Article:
Two names are glaringly missing from the lead-acting categories: Oscar Isaac and Rachel Brosnahan. The Sign in Sidney Brustein’s Window made the bold move of transferring up to Broadway from a run at BAM right at the end of April, just squeaking into Tony eligibility. If the producers were hoping that freshness and good buzz would work to their advantage for awards, they didn’t succeed. Sidney Brustein got only two nominations, for Best Revival of a Play and for featured actress Miriam Silverman, who is incredible as Brosnahan’s tightly wound sister. (It’s a tough category, one that left out The Piano Lesson’s Danielle Brooks and Death of a Salesman’s Sharon D. Clarke.) That’s a result eerily similar to what happened in the original run of Lorraine Hansberry’s drama, when Alice Ghostley’s performance in that same role was the only nomination. For what it’s worth, she won.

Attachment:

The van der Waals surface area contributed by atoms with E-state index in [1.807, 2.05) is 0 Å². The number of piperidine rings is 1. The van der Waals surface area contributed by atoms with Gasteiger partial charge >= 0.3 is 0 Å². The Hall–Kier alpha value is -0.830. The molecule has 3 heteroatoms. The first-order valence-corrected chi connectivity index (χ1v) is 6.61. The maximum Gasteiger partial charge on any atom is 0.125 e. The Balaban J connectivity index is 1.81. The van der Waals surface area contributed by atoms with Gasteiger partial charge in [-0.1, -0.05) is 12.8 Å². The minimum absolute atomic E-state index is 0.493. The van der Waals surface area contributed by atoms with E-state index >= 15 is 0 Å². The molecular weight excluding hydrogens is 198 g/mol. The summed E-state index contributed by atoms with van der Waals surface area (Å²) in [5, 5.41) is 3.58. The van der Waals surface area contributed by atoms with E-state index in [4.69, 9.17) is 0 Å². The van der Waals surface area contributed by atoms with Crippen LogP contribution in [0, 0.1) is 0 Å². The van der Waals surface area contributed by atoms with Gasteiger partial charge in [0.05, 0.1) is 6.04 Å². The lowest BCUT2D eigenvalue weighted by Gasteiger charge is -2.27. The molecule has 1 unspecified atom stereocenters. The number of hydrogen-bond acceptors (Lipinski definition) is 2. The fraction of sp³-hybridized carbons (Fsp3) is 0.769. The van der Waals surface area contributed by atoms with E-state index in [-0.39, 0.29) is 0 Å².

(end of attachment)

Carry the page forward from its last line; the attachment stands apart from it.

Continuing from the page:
The Tonys’ gendered performance categories look increasingly flawed.
Both J. Harrison Ghee and Alex Newell, who are gender nonconforming, are potential favorites in their respective categories: Best Actor in a Musical and Best Featured Actor in a Musical. Newell stops the show with their solo in Shucked, and Ghee’s character’s arc, which is itself about discovering their nonbinary identity, is the heart of Some Like It Hot. Both performers had to choose to compete as an actor or actress (Newell has said they chose actor as it’s the more gender-neutral term), and & Juliet’s Justin David Sullivan decided to opt out entirely rather than “move forward with denying any part of my identity.” This set of categories is likely to change before long, and you can count on hearing support for that idea in an acceptance speech or two.
There’s a small but close race among actresses in plays …